Apoptosis

, Volume 18, Issue 3, pp 369–371

MerCASBA: an updated and refined database of caspase substrates

  • Arthur Fridman
  • Irene Pak
  • Brent D. Butts
  • Maarten Hoek
  • Donald W. Nicholson
  • Huseyin Mehmet
Letter to the Editor

DOI: 10.1007/s10495-012-0789-z

Cite this article as:
Fridman, A., Pak, I., Butts, B.D. et al. Apoptosis (2013) 18: 369. doi:10.1007/s10495-012-0789-z

To the Editors

In this correspondence, we describe a significant update and expansion of the original CASBAH (CAspase Substrate dataBAse Homepage) created by Luthi and Martin [1]. CASBAH contained both putative (not formally identified in the cited reference(s)) and experimentally confirmed caspase substrates. In MerCASBA (MERck CAspase Substrate dataBAse), we discarded putative entrants and reviewed the literature sources of all other entrants to retain only experimentally confirmed sites. Additionally, minor errors inadvertently introduced in CASBAH, including mistyped substrate sequences, amino acid position numbers, and UNIPROT IDs were corrected. We also added caspase recognition sequences identified in recent papers using unbiased proteomic approaches [2, 3]. Finally, we undertook a comprehensive analysis of scientific literature published since CASBAH to identify novel substrates. The focus on experimentally validated cleavage sites distinguishes this study from other recent work [4].

The updated database, MerCASBA, comprises 724 caspase cleavage sites from 558 unique substrates and represents a significant (485 %) increase over the 149 experimentally confirmed caspase recognition sites in the original version of CASBAH [1]. Importantly, we have included extended information about the flanking regions: two additional amino acids at the N-terminal side (P5 and P6) and 4 amino acids after the cleavage site (P1′–P4′) (Fig. 1a).
Fig. 1

a Logo plot [10] of the amino acid frequencies at positions P6–P4′ from all substrates in MerCASBA. The height of letters reflects the relative frequency of the corresponding amino acid at that position. b The ratio of the actual versus expected frequency (natural abundance) of amino acids at positions P6–P4′ in MerCASBA. Values in green and red cells are significantly (p < 0.05 after Bonferroni correction) over- and under-represented compared to expected frequency, respectively. Values = −100 are for residues which never occur in that position

We compared the amino acid frequency at every position between P6–P4′ in MerCASBA versus their distribution in the human proteome (Fig. 1b). One striking observation is the paucity of either Glu or Pro at position P1′—each is under-represented more than tenfold (p < 0.001). Our analysis of all 724 caspase cleavage sites within intact proteins confirmed an earlier study [5], which also found that Pro and Glu were the least preferred amino acids at P1′. The inefficient processing of potential caspase substrates containing Pro at P1′ is supported by experimental data: caspase 3 does not cleave in vitro between Asp and Pro of DMMDP in syntaxin-5, despite its location in an exposed loop region (Fig. 4 of [6]). Our observation that Pro is not favored at the P1′ position similarly argues against it being a recognition site for caspase cleavage. Salvesen et al., adopting a peptide/purified caspase model [5], reported that small amino acids are preferred at the P1′ position of caspase substrates. Analysis of the MerCASBA database confirms this; for example Gly at position P1′ is fivefold more enriched than its natural frequency of occurrence. Similarly, we observed a higher abundance of Ala and Ser at P1′ than their natural frequency. In another example of alignment with earlier experimental studies [7], our current findings are consistent with executioner caspases containing a narrow S4 pocket that strongly favors Asp in the P4 position. Conversely, Lys and Arg, positively charged amino acids, are clearly not favored in position P4, as they are 10- and 20-fold (respectively) less abundant than their natural frequency of occurrence. MerCASBA does not agree with or confirm all previous experimental findings in caspase enzymology: in contrast to earlier reports [8, 9], we see no obvious preferences for hydrophobic amino acids at P5. In fact, negatively charged Glu appears to be marginally preferred at this site.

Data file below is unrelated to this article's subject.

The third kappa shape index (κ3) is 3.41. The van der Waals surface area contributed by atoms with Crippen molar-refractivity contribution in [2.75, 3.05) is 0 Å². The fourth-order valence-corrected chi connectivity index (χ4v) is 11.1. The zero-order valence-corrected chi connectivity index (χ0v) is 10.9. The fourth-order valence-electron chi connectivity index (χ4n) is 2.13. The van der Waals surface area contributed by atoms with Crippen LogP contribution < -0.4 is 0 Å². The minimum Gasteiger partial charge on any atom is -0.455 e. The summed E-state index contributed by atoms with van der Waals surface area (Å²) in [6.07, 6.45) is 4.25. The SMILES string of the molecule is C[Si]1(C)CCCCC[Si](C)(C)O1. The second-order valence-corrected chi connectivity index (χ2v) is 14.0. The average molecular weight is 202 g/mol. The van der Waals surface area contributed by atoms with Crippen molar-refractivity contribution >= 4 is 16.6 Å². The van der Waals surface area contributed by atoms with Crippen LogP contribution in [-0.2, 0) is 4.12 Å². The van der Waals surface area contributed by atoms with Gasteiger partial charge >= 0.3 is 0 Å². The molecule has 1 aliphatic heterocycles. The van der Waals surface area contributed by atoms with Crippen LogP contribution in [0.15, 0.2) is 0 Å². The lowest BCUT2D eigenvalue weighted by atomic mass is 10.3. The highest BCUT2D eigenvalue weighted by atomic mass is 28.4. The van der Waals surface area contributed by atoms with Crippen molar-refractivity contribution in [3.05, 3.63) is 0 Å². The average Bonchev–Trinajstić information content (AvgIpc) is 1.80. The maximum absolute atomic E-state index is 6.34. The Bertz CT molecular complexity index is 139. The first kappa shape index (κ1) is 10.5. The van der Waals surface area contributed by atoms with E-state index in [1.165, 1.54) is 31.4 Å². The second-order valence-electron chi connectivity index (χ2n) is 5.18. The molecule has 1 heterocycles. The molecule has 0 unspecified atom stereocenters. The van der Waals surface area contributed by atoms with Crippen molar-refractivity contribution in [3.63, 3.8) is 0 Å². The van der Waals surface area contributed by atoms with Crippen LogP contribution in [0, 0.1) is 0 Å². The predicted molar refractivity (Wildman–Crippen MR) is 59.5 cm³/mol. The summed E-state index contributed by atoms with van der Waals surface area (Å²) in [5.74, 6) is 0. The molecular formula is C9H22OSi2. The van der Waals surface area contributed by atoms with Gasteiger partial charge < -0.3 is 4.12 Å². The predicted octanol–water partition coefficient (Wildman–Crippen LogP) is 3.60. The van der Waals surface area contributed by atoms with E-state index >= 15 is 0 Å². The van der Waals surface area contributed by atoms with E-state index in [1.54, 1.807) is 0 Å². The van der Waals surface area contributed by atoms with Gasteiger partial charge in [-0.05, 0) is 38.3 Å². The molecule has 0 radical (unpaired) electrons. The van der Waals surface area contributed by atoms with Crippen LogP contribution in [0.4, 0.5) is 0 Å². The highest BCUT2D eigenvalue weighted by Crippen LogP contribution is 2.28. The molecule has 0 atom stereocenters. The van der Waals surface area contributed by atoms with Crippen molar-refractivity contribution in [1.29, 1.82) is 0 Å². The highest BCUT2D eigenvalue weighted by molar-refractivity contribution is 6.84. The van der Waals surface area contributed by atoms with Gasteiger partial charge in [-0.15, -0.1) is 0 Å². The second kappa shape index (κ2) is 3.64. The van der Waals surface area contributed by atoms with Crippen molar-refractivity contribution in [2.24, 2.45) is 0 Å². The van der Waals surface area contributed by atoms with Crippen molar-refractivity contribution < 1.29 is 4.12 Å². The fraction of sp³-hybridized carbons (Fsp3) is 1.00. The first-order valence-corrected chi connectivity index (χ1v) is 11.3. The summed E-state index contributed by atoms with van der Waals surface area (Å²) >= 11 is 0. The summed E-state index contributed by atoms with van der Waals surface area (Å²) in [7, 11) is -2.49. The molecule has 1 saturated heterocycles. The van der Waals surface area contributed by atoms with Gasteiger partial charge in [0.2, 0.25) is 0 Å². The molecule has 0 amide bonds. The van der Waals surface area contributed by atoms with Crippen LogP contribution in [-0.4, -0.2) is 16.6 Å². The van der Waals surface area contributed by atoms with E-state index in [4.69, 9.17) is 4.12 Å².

In CASBAH some selection bias was unavoidable since early entrants were identified from studies evaluating predicted caspase cleavage site(s) in defined proteins of interest; often that particular protein was examined because it contained a DxxD motif and, as a result, Asp at position P4 was found in 45 % of the cleavage sites. In comparison, using unbiased proteomic approaches [2, 3], only 21 % of the substrates contained the amino acid Asp at P4. Similarly, MerCASBA moves away from the original bias as only 33 % of the cleavage sites contain the DxxD motif.

We acknowledge and appreciate the foundation of the initial CASBAH as a valuable resource for the caspase field and hope that our updated and validated MerCASBA database will be equally useful to the apoptosis research community.

Conflict of interest

The authors are employees of Merck and Co. and declare they have no conflict of interest.

Supplementary material

10495_2012_789_MOESM1_ESM.xls (617 kb)
Supplementary material 1 (XLS 617 kb)

Copyright information

© Springer Science+Business Media New York 2013

Authors and Affiliations

  • Arthur Fridman
    • 1
  • Irene Pak
    • 1
  • Brent D. Butts
    • 2
  • Maarten Hoek
    • 3
  • Donald W. Nicholson
    • 4
  • Huseyin Mehmet
    • 4
  1. 1.Informatics IT, Merck Research LaboratoriesRahwayUSA
  2. 2.Molecular Biomarkers, Merck Research LaboratoriesKenilworthUSA
  3. 3.HypertensionMerck Research LaboratoriesRahwayUSA
  4. 4.Respiratory and ImmunologyMerck Research LaboratoriesBostonUSA

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